Posted by: Bill Hornbeck | December 14, 2008

The Five Solas of the Reformation

Some of my best spiritual moments come, as I will describe figuratively, as an awakening from a dream.  It is like I come out of a fog of blindness and distractions and anxieties.  It is like Christ comes to me and awakens me and says:  “Here I am!”.  It is like Scripture comes to me and awakens me and says:  “Here I am!”  It is like Grace comes to me and awakens me and says:  “Here I am!”  It is like Faith comes to me and awakens me and says:  “Here I am!” 
I awaken from the dream.  The fog is lifted.  I can see clearly.  I feel peace and joy and thankfulness.
I don’t deserve this blessing.  I got lost whether by intentional sin or by negligent sin or by distractions.  Let us just call it what it is:  sin.  Nevertheless, God pulls me out of the darkness and anxieties and misery of the fog into the light and clarity and peacefulness of the day.
My reactions include some initial disgust at myself for not getting out of it myself and not getting out sooner, because it seems so simple as if I could just walk into the light or even turn on the light.  Why did I not get out of this mess before?!  But, the peace and joy and thankfulness quickly and powerfully overwhelm that reaction.
What is so simple?  Christ alone.  Scripture alone.  Grace alone.  Faith alone.
We have the Reformation and over 400 years of Reformed Doctrine being built on that five solas foundation, and yet we still get lost.  More than that, we have nearly 2,000 years of Scripture, and yet we still get lost.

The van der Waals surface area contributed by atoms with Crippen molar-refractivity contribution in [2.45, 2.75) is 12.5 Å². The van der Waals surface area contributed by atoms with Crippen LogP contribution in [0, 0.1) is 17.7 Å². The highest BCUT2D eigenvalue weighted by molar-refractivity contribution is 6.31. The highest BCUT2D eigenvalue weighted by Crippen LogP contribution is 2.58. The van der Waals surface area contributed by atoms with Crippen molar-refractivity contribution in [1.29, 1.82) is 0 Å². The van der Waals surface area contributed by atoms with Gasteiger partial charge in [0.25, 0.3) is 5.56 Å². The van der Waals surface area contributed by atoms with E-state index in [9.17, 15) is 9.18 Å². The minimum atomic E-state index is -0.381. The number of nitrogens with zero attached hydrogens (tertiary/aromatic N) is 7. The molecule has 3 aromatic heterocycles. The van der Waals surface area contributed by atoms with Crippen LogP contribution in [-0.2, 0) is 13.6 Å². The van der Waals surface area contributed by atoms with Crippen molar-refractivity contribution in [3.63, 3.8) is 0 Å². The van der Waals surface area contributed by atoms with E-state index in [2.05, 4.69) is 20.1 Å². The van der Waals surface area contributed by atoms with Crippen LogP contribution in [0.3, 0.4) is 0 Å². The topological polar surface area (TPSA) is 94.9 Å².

Rev. Rodney Kleyn of Trinity Protestant Reformed Church wrote an article The Five Solas of the Reformation.  It is a permanent “tag” at the top of my web site.  To continue the figurative language, “The Five Solas of the Reformation” is like a lighthouse to which we can look to keep our bearing or to regain our bearing.  However, we learn to not trust ourselves, but to trust God, because we often forget about the lighthouse and get lost in the fog.  But, God is gracious and will awaken us and pull us out of the fog and show us the lighthouse.       
The following Scripture of Galatians 2:16-21 reminds me of “Christ alone”, “Scripture alone”, “Grace alone”, and “Faith alone” even though you will notice that this Scripture does not contain the word “alone”. 
nevertheless knowing that a man is not justified by the works of the Law but through faith in Christ Jesus, even we have believed in Christ Jesus, so that we may be justified by faith in Christ and not by the works of the Law; since by the works of the Law no flesh will be justified.  This speaks to me of “Faith alone”.
“But if, while seeking to be justified in Christ, we ourselves have also been found sinners, is Christ then a minister of sin? May it never be!  “For if I rebuild what I have once destroyed, I prove myself to be a transgressor.  “For through the Law I died to the Law, so that I might live to God.  
“I have been crucified with Christ; and it is no longer I who live, but Christ lives in me; and the life which I now live in the flesh I live by faith in the Son of God, who loved me and gave Himself up for me.  This speaks to me of “Christ alone”.  
“I do not nullify the grace of God, for if righteousness comes through the Law, then Christ died needlessly.”  This speaks to me of “Grace alone”.  
This seems too good to be true.  This seems too simple to be true.  But, it is true.    “Scripture alone” can convince me of the truths therein.  Galatians 2:16-21 cuts through the fog and brings me to the light again and again . 
To God alone, be the glory!


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